Objectives Patients with end-stage renal disease (ESRD) undergoing haemodialysis (HD) have significantly reduced cardiorespiratory fitness and health-related quality of life (HRQoL). Our hypothesis was that high-intensity interval training (HIIT) is a feasible and safe form of exercise during HD and that HIIT would elicit greater change in cardiorespiratory fitness and HRQoL compared with moderate-intensity continuous training (MICT).
Methods Twenty patients were randomised to either HIIT (n=6), MICT (n=8) (two times a week within 22 weeks) or usual care (n=6). Feasibility was assessed by session attendance and adherence to exercise intensity. Safety was assessed by adverse event reporting. Efficacy was determined from change in peak oxygen uptake (VO2peak), 6 min walk distance and a HRQoL questionnaire (the COOP-WONCA chart).
Results Eleven patients (55%) completed premeasurements and postmeasurements. The main reason for drop-out was due to kidney transplant during follow-up. The patients completed the same number of sessions in each group and adhered to the target heart rates after habituation. There were no adverse events. In the HIIT group, two of the three patients increased VO2peak by 46% and 53%, respectively. Three of the five patients in the MICT group increased their VO2peak by 6%, 18% and 36%, respectively.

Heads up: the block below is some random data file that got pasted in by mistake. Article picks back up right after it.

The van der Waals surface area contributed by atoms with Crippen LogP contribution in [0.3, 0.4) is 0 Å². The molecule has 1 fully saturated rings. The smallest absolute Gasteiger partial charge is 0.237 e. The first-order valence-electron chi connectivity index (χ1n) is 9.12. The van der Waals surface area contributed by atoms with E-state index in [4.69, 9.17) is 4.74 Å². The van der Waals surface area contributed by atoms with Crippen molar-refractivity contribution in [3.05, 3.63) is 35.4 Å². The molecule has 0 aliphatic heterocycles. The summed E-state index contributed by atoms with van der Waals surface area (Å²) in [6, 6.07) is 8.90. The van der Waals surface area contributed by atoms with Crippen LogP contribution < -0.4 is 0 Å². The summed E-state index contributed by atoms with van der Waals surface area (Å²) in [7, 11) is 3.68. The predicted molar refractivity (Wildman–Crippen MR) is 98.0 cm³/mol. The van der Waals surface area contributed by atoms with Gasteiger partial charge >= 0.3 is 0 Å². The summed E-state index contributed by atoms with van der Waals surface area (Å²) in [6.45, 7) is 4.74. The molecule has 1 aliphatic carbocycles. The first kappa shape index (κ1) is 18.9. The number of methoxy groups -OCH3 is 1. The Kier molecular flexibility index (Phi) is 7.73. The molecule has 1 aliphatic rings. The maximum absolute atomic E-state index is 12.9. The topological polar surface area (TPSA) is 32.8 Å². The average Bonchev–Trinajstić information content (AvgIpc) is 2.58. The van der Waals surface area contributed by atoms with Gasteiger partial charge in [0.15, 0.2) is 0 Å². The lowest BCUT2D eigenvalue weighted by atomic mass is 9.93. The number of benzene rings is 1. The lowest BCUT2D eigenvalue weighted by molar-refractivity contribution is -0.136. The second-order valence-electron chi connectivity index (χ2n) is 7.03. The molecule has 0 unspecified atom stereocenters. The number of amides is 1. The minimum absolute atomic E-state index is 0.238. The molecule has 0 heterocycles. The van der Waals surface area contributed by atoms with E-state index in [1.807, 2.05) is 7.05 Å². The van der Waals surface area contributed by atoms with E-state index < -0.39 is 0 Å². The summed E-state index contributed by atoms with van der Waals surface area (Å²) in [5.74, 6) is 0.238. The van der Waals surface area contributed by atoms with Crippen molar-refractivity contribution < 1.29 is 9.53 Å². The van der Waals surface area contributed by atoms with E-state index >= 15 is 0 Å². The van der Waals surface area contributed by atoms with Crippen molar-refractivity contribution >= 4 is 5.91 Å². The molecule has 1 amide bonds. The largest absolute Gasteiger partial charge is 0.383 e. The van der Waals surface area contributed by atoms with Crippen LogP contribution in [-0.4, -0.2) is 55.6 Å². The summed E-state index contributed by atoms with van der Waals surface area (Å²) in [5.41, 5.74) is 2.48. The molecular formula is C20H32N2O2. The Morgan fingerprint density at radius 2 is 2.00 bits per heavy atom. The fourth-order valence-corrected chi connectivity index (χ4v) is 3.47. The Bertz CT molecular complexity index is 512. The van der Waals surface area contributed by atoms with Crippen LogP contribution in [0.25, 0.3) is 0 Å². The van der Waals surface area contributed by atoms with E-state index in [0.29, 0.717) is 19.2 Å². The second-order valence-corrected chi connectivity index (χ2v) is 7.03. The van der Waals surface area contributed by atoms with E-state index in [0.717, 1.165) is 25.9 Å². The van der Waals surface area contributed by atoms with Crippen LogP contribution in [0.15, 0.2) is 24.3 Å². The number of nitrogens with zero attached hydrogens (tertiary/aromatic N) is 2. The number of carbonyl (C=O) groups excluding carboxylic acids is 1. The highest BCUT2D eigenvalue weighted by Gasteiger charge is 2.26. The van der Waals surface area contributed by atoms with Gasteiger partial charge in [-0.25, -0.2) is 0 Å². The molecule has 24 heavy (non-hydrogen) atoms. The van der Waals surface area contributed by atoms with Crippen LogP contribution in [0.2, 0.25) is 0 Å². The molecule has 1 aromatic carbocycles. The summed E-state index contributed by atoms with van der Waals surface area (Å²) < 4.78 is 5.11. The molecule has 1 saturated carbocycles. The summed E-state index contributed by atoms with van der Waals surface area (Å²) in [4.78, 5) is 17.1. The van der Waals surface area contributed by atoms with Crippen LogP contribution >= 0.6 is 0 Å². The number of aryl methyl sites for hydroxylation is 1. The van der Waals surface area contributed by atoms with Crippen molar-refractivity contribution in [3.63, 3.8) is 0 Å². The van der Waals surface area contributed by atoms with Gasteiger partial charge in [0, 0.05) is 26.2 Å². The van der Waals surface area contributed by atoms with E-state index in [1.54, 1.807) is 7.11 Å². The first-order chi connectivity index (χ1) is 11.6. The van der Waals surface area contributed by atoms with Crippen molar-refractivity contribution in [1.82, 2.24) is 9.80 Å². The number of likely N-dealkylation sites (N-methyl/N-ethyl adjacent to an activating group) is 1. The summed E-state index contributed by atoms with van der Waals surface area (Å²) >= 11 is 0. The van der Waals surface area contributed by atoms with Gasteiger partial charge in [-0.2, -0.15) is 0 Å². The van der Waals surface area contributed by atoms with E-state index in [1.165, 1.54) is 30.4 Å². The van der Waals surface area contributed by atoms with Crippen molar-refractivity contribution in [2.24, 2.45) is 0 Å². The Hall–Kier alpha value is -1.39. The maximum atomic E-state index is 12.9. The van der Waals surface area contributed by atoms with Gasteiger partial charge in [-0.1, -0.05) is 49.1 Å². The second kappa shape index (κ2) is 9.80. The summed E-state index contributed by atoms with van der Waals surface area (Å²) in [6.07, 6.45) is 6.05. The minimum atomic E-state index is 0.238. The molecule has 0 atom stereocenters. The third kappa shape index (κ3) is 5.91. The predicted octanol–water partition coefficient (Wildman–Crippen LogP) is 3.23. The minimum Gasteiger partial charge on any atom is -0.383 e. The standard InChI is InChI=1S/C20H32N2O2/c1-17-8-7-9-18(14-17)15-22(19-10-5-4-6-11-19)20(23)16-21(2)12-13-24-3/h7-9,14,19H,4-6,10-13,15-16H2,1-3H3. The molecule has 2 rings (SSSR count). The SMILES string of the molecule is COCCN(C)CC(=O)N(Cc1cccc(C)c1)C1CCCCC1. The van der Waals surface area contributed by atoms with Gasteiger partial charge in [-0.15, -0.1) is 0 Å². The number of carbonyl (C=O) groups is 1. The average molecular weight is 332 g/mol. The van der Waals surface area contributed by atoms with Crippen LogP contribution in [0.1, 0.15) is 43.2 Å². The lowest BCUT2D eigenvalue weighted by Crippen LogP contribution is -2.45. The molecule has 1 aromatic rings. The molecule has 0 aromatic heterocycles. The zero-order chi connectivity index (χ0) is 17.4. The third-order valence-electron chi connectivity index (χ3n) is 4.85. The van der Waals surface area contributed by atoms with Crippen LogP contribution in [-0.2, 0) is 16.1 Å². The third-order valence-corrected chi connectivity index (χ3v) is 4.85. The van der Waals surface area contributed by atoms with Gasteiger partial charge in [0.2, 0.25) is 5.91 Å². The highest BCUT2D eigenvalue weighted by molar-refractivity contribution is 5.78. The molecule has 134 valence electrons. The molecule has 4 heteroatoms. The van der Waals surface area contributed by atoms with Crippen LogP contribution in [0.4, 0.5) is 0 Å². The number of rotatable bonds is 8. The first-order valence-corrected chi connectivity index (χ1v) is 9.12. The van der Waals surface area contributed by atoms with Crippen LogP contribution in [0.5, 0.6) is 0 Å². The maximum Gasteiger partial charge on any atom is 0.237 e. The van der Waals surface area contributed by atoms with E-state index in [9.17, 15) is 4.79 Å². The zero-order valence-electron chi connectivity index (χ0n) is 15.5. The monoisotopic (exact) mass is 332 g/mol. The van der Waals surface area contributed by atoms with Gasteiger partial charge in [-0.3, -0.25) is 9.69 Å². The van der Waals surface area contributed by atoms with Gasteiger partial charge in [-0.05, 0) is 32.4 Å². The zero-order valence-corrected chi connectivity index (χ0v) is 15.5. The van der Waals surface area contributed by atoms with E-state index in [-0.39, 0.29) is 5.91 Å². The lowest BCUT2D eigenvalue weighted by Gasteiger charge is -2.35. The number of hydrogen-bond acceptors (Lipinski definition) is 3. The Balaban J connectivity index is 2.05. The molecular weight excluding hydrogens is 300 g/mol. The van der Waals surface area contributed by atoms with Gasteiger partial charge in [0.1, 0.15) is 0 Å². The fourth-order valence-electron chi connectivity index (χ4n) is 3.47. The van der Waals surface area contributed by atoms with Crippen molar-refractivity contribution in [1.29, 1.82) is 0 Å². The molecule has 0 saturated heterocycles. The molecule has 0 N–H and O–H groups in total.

Conclusions This pilot study demonstrated that HIIT is a feasible and safe exercise model for intradialytic exercise in patients undergoing HD. There might be a considerable potential of intradialytic HIIT in patients undergoing HD. Further studies with larger sample sizes are needed to determine if HIIT is an optimal approach in patients with ESRD undergoing HD.
Trial registration number NCT01728415.
- intervention effectiveness
- quality of life
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Contributors All authors were involved in the study design and in the draft of this report.
Funding This work was supported with funding of salary to HB-N by The Norwegian Fund for Post-Graduate Training in Physiotherapy and the Norwegian Extra Foundation for Health and Rehabilitation.
Competing interests EE received salary from GlaxoSmithKline with no potential conflicts of interest with respect to the research, authorship and/or publication of this article.
Patient consent for publication Not required.
Ethics approval The study was approved by the Regional Committee for Medical and Health Research Ethics (2012/1459) and by the data inspectorate at Oslo University Hospital. Written and oral information was provided, and informed signed consent was required before participating.
Provenance and peer review Not commissioned; externally peer reviewed.
Data availability statement All data relevant to the study are included in the article or uploaded as supplementary information.
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